During his visit to Washington, Mr Koizumi will enjoy a lavish dinner with President George W. Bush, an honour that was not afforded to Chinese President Hu Jintao. And since as prime minister he cannot receive a 'state' visit, Mr Bush has found a novel way to thank Mr Koizumi for his support one of his closest foreign friends with a visit to Graceland, the home of rock legend Elvis Presley.
The White House announced on Wednesday that Mr Koizumi who in September will step down as head of the ruling Liberal Democratic Party in Japan in September will visit the White House on June 29 for talks on the 'war on terror, defending freedom and democracy, promoting regional security and prosperity in Asia, and enhancing closer cooperation on global economic issues'.
What it neglected to mention was that Mr Koizumi is likely to be more excited by the events of the following day, when he is expected to pay a visit to Memphis, Tennessee, to the former home, and now museum dedicated to the memory of the King.
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Born seven years to the day after Elvis, Mr Koizumi is a huge fan. During a visit to Australia last year, Mr Koizumi, who was sitting beside the Australian foreign minister, crooned along when the musicians at the event started playing Elvis' 'Can't Help Falling in Love'. A record label in Japan in 2001 also launched a CD called 'Junichiro Koizumi Presents: My Favorite Elvis Songs'.
Following is an article found in today's edition of The Commercial Appeal newspaper in Memphis, TN:
Japan leader, Elvis fan, to tour Memphis
Koizumi to visit after June 29 summit with Bush
By Bartholomew Sullivan
May 25, 2006
WASHINGTON -- Self-described Elvis 'maniac' and Japanese Prime Minister Junichiro Koizumi will visit Memphis and is expected to tour Graceland following a June 29 summit meeting with President Bush, according to the Japanese news agency Kyodo.
The White House confirmed only the Washington leg of the trip on Wednesday. Spokesman Blair Jones said the he was unaware of whether the president planned to join Koizumi on a Graceland tour.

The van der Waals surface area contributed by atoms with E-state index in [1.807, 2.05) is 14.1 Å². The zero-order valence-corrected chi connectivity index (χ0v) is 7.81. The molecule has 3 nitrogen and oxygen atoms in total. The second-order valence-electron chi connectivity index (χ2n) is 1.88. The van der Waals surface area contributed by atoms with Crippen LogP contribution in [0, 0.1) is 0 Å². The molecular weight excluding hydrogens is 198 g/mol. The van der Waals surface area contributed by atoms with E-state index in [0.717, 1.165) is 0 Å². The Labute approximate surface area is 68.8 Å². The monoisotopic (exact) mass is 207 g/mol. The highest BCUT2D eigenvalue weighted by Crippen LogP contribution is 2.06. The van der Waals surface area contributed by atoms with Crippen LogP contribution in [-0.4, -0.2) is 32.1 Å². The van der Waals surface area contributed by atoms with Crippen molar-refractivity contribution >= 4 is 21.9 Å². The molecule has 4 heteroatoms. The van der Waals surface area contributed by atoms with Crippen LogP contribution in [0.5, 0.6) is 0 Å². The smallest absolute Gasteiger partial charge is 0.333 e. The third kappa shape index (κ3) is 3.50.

Japanese Embassy press attache Yuka Ejima said Koizumi's 'concrete itinerary', including the reported trip to Memphis, is still a work in progress.
The premier, whose brother, Masaya, once ran the Elvis fan club in Yokohoma and was instrumental in erecting a Presley statue in Tokyo in 1987, impressed then-National Security Adviser Condoleezza Rice in 2004 with his knowledge of the rock icon.
The year before that, Koizumi reportedly sang Elvis songs in a duet with actor Tom Cruise while the latter was in Japan filming 'The Last Samurai'.
In 2005, after a speech to the Asia Society in Sydney, Australia, Koizumi also sang along with the Australian foreign minister when an orchestra struck up 'I Can't Help Falling In Love With You', according to the Web site Elvis Australia www.elvis.com.au.
'After the performance, Koizumi mounted the stage and thanked the musicians for playing his 'favorite song,' and added, 'Since I became prime minister, I gave up falling in love,' according to the Web story.
Koizumi, who shares a Jan. 8 birthday with the King of Rock and Roll, said in 2001 that the coincidence is "one of the things I'm so proud of."
Shortly after taking office in 2001, the popular but unlikely sex symbol with the "lion's mane" hairdo surprised his countrymen by releasing a CD of his 25 favorite Elvis hits, including 'I Want You, I Need You, I Love You', 'Are you Lonesome Tonight?' and 'It's Now or Never'. Proceeds went to a Japanese charity.
He had already written a letter to a local Elvis fan club in which he said, 'I never get tired of listening to his songs no matter how many times I hear them. ... Elvis is forever and so are his songs'.
The Commercial Appeal's Rosemary Nelms contributed to this report.
Copyright 2006, The Commercial Appeal, Memphis, TN. All rights reserved. Used with permission.